32-bit debugging continues to work normally, and so does "Run without debugging".

The funny part is that this happens irregularly. Sometimes the first attempt would succeed, and then the debugger would run all the time in all instances of Delphi. But if it fails the first time then it would always fail even if you restart Delphi.

I also noticed that the earlier I launch Delphi + debugger, the higher is the chance it would run (and then continue working). It seemed like there was something I was doing or the computer was doing sometime after boot that broke the debugger if I hadn’t launched it yet.


Stop the "Internet connection sharing" service and restart Delphi.

What might have contributed:

– Uninstalling older versions of Delphi on the same PC.
– Disabling Windows Firewall
– Disabling Windows Defender

(Diagnostics process)

Diagnostics process:

Looking at the successful and failed debugger launches with Process Monitor, in both cases Delphi runs a remote debugger. But on the successful run it’s dbkw64_17_0.exe (64 bit) while failed runs spawn rmtdbg170.exe (32 bit). Both are Delphi debuggers, but I suspected that the second one is only supposed to be used for 32 bit debugging.

Further investigation showed that in both cases dbkw64_17_0.exe launches initially, but in the second case it terminates shortly afterwards. Delphi then tries to connect to it through TCP, unable to do so, and restarts it automatically. But the code that does the restart probably wasn’t updated to 64 bit and launches 32-bit rmtdbg170.exe instead.

Anyway, the problem lies in the initial instance of dbkw64_17_0.exe terminating. Comparing Process Monitor logs, both successful and failed runs load the libraries and then work with winsock. Stack in the final calls indicates ws2_32.dll‘s socket() is running – the debugger is probably trying to open it’s command socket for listening – after which failed instance abruptly terminates (Thread Exit, Process Exit). I figured socket() probably returns with an error.

Using rohitab’s Api Monitor I tried to find out the error code, but this didn’t work out. Api Monitor successfully traced all the calls until roughly WSAStartup(), but no further – the last bunch of calls just before the termination always got lost, perhaps the injected driver wasn’t being able to send it back to the main app in time before the application terminated.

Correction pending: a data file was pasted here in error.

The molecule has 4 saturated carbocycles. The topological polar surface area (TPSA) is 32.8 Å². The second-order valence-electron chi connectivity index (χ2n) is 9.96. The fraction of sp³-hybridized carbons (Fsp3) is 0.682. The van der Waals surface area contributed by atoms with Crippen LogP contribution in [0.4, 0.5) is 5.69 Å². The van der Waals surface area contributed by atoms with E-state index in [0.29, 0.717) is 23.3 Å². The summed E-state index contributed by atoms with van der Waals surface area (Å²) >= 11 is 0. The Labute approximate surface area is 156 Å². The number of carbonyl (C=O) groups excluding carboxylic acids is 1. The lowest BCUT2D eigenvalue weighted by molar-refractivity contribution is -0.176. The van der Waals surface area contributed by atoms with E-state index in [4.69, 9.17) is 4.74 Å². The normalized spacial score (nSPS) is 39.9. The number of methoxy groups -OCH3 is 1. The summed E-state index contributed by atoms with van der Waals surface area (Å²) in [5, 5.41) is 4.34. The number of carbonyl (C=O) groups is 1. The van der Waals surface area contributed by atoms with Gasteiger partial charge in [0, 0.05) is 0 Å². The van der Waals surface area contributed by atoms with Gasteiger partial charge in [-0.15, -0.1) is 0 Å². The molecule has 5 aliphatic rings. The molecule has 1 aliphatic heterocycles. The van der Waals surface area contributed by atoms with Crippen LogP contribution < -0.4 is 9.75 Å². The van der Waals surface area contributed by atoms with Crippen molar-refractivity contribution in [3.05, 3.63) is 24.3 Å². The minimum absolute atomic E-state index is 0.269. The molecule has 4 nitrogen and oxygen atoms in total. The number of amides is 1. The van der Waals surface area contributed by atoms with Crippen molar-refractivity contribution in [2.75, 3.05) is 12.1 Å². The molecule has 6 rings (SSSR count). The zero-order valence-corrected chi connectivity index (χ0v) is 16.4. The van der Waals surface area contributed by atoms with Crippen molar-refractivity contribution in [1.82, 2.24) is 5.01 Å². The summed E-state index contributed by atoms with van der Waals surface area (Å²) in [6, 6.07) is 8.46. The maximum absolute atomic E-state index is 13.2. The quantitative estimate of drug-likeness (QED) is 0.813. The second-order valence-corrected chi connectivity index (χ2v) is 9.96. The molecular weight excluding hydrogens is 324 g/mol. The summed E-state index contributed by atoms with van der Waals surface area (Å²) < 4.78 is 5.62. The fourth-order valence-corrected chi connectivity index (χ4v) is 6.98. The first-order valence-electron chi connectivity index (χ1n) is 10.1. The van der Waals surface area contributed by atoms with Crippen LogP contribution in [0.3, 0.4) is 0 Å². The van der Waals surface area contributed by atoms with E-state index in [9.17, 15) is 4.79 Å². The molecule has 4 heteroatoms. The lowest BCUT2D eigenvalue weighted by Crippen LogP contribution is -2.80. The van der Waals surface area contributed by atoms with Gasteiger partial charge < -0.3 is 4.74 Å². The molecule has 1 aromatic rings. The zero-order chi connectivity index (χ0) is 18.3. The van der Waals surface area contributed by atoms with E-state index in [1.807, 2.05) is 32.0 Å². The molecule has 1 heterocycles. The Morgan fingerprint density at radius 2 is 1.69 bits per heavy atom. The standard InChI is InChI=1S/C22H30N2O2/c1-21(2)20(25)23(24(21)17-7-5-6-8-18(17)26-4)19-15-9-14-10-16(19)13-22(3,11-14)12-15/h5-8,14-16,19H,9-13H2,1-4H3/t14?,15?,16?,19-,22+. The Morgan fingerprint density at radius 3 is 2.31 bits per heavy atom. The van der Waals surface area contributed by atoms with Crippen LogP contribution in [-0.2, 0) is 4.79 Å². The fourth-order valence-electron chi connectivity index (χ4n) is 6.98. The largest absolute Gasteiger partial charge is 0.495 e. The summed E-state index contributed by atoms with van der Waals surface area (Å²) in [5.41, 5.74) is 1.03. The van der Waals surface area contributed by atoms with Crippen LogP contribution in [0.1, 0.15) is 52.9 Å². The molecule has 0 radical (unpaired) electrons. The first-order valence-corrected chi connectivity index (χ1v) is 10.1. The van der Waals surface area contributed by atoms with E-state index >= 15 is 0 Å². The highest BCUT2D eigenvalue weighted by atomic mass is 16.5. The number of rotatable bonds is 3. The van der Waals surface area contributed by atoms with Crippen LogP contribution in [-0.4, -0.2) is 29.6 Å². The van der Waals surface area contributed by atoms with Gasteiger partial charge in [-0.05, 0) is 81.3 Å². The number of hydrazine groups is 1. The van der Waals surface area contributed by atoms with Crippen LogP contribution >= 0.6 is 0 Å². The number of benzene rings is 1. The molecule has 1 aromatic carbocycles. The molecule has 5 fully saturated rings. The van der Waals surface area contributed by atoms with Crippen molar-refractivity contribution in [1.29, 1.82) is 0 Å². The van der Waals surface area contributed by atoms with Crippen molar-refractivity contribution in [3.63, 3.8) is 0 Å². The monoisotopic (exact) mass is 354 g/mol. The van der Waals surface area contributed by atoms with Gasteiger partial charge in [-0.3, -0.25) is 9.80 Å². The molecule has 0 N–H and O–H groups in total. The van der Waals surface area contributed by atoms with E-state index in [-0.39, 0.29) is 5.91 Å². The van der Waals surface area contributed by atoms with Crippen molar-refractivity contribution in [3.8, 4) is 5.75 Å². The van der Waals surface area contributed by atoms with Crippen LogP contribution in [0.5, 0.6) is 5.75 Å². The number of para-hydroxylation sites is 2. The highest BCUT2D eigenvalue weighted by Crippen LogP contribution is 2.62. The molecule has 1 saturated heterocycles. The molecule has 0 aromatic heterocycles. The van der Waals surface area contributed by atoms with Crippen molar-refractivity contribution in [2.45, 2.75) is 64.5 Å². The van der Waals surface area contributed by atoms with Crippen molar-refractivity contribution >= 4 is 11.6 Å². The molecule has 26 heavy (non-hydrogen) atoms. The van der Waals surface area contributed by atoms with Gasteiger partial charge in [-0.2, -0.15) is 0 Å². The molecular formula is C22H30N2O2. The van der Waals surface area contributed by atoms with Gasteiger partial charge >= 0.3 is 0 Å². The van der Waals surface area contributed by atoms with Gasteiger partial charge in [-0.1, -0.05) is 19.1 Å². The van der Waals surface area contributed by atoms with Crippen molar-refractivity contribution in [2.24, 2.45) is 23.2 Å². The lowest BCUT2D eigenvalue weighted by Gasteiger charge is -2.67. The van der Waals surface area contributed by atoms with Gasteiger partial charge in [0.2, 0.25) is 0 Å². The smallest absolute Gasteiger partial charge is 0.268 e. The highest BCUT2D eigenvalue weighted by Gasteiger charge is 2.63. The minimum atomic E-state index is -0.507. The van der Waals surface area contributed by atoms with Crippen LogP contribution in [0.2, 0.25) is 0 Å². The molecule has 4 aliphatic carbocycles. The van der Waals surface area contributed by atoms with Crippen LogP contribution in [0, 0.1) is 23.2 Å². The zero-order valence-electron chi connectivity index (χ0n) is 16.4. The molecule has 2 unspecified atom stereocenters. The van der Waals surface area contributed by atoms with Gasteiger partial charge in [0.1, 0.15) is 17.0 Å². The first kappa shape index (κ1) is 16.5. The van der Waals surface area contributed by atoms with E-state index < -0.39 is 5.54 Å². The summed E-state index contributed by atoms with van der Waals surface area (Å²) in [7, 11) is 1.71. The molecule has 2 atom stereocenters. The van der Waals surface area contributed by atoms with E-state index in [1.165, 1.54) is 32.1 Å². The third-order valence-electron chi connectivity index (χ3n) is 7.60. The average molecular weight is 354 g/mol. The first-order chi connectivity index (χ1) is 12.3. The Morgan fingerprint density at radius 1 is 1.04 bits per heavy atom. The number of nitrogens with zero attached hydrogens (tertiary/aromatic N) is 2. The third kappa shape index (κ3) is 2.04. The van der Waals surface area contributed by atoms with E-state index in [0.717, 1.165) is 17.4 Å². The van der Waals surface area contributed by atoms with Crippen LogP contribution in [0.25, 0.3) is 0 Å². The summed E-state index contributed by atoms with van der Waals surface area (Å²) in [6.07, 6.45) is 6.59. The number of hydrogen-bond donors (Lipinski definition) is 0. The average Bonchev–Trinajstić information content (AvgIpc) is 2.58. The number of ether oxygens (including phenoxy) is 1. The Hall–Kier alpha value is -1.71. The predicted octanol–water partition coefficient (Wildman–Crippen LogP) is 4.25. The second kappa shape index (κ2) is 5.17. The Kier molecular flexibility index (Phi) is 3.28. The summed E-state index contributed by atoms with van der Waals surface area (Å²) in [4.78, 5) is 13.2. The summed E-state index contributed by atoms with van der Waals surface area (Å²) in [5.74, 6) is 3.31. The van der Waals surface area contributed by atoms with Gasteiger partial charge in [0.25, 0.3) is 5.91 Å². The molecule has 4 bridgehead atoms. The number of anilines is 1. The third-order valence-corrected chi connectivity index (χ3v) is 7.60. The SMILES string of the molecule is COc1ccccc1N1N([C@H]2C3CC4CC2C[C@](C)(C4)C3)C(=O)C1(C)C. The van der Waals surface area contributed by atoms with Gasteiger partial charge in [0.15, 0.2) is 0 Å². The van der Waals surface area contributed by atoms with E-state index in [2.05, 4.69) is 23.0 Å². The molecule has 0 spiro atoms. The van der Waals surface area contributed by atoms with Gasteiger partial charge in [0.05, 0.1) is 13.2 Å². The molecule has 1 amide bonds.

Then I opened dbkw64_17_0.exe for debugging in Visual Studio. I set a breakpoint to {,,ws2_32.dll}socket, caught the execution there and studied what happens step by step. Turns out, socket() was successful. It was followed by setsockopt call, also successful (to know which functions we were stepping into, I used VS’s standard ability to load Windows DLL symbols from Microsoft servers). Then dbkw64_17_0.exe called bind() which failed.

My initial guess was that someone else occupied the port it needed. Checking bind() parameters at MSDN, I looked into RDX, RCX, R8, R9 registers which host parameters in x64 calls, namely the memory referenced by RCX, which kept the requested family and port number. It turned out to be 0xC0F3 but it was unoccupied.

I then traced the call to bind() and from the internal call to WSPBind() got the error code: 0x1D27, that is 10013 (WSAEACCES: Permission denied. An attempt was made to access a socket in a way forbidden by its access permissions).

This code has no single specific reason for it. From the internet it looks like it appears when some driver or network-related service misbehaves. I tried stopping network related services one by one, until finally bind() succeeded. The infringing service was "Internet connection sharing (ICS)". As long as I stop this service, the debugger launches normally, and so long as ICS is running, the debugger would not start.

The reason why sometimes the debugger would run and then run always, is probably that ICS hadn’t yet been started or did not yet harm the network stack at the time. If the debugger run at that point, it would bind the socket, and for whatever reason binding at that port would then continue working later. But if the debugger was initially launched after the harm has been done, it wouldn’t be able to bind to the port neither once nor at all.